- Adult children of alcoholics. Those who were raised by alcoholics often have problems in their own romantic relationships as well as personal issues of self-esteem that they may not realize are related to their parent’s alcoholism. Impulsivity, aggression, depression and other issues are common.
- Young children of alcoholics. Small children being raised by an actively alcoholic parent develop issues of low self-esteem, guilt, vulnerability, fear of abandonment and depression. Many kids feel as if they are responsible for their parent’s behavior and take it upon themselves to try to take care of them or cover up the mistakes they make due to alcoholism.
- Unborn children. When a pregnant mother drinks alcohol, her unborn child has the same blood alcohol content level as she does. Fetal alcohol syndrome (FAS) is one of the top three causes of birth defects, affecting about 5,000 newborns per year with severe issues and causing milder forms of the disorder in about 35,000 newborns each year, according to the National Council on Alcoholism and Drug Dependence.
- Codependency. Family members are at an increased risk of developing issues with codependency, no matter what their relationship with the alcoholic patient. Many choose not to bring friends home for fear of embarrassment or to hide the issue of alcoholism in the home. Others work hard to cover up the negative consequences of the alcoholic’s behavior, everything from calling into work for them when they are late to lying to police and medical professionals when their loved one is abusive while under the influence. This behavior is called ñenablingî and only prolongs the duration of addictive behavior.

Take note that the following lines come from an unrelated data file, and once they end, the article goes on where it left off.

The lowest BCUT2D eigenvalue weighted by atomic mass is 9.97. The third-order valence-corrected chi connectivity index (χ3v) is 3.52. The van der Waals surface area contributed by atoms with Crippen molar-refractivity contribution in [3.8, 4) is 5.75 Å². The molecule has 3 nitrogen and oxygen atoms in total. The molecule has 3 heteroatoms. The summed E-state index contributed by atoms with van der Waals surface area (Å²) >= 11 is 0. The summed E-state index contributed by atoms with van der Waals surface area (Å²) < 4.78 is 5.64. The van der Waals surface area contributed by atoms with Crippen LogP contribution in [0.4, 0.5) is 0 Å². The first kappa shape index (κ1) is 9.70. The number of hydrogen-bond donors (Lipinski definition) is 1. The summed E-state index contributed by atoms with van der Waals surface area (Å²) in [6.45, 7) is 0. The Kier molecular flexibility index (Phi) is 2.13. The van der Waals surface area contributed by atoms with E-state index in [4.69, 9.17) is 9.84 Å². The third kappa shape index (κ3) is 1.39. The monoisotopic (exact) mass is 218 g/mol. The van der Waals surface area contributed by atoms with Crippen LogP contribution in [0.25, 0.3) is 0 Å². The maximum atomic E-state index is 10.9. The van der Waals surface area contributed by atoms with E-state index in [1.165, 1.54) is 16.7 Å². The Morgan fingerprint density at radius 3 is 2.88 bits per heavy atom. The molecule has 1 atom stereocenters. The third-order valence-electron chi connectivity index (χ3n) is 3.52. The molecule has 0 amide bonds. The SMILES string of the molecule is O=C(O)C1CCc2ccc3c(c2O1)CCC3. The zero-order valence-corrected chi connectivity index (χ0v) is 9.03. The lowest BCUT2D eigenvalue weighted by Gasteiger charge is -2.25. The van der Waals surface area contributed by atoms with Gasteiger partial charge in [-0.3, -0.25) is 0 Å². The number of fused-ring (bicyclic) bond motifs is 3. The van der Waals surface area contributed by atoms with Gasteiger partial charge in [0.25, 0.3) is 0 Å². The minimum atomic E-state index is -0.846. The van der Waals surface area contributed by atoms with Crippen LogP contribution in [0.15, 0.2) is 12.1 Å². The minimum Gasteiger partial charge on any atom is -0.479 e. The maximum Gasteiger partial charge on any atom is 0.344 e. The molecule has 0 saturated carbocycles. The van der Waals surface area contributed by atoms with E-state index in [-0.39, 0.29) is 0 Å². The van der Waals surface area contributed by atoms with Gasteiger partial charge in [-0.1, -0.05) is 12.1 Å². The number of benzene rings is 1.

Family therapy as a part of alcohol rehab can help you and those who love you to make progress during your treatment. Working through the finer points of past issues is part of it but the larger focus is learning how to effectively help out during recovery and communicate in a way that promotes positive relationships and healing.
Treatment at The Canyon
At The Canyon, we provide a number of different traditional and alternative therapies, and we create a plan that is tailored to your specific needs. We offer equine-assisted therapy, art therapy, yoga, meditation, regular sessions with your personal therapist, access to consulting physicians should you require it, and much more. At The Canyon, you will enjoy a comprehensive program that speaks to your spiritual, emotional, mental and physical health.
For more information about the kind of alcohol treatment that we can provide for you at The Canyon, contact us today.